Children that attend run-down schools have been shown to have lower test scores and higher rates of absenteeism. This article examines the reasons for these problems.
Although it might not be a surprise that students that attend run-down schools fare much worse academically than students who attend school in well-maintained buildings, researchers have not been able to determine why. There have been many studies that have found that children who attend run-down schools have lower test scores than students at well-maintained schools. What might come as a surprise to many is that the buildings themselves are partly to blame. New research indicates that dilapidated buildings, poor plumbing and facilities result in poor academic performance. What can be done about this phenomenon?
A recent study conducted by Cornell University helps to shed light on this. Lorraine Maxwell is an associate professor of design and environmental analysis in the College of Human Ecology at Cornell. She recently looked at more than 230 New York City public middle schools to determine what factors affect performance. Maxwell controlled for students’ socioeconomic status and ethnic background in her study and found that while these student characteristics are related to test scores they do not tell the whole story. The condition of the school building and facilities is also a major contributing factor.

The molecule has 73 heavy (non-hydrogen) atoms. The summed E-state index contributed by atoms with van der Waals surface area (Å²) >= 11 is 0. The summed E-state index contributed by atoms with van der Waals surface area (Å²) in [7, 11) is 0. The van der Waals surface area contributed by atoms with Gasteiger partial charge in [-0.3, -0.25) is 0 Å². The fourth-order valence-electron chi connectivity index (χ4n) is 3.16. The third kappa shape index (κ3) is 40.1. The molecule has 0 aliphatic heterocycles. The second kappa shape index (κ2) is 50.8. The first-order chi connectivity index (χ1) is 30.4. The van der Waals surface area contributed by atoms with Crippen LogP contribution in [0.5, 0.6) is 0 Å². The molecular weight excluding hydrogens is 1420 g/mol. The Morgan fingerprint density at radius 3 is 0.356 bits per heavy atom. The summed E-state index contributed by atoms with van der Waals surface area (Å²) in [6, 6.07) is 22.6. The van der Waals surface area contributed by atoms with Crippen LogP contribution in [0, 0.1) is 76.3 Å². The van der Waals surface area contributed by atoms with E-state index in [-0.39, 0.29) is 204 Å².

Maxwell found that things like run-down classrooms, broken furniture, smelly cafeterias and leaking toilets account for 70 percent of poor academic performance. Students reported that these things cause them to feel discouraged. This, in turn, leads to low motivation, high absenteeism, poor academic achievement and low test scores. Maxwell believes that schools that are in good condition send the message to students that someone cares. The positive social climate encourages better grades and attendance. Run-down schools, on the other hand, give the impression that no really cares about the students.
This latest research has serious meanings for policy-makers. Poorly maintained schools is an issue that affects minority and poor students in particular. Policy-makers must understand that school conditions are especially important for kids in minority and low-income communities as they are already facing a struggle. Policy makers must understand that well-maintained schools are necessary for student success. Well-maintained schools send the message that the larger society cares about and values these students. This, in turn, leads to more positive thoughts about education and reduces absenteeism.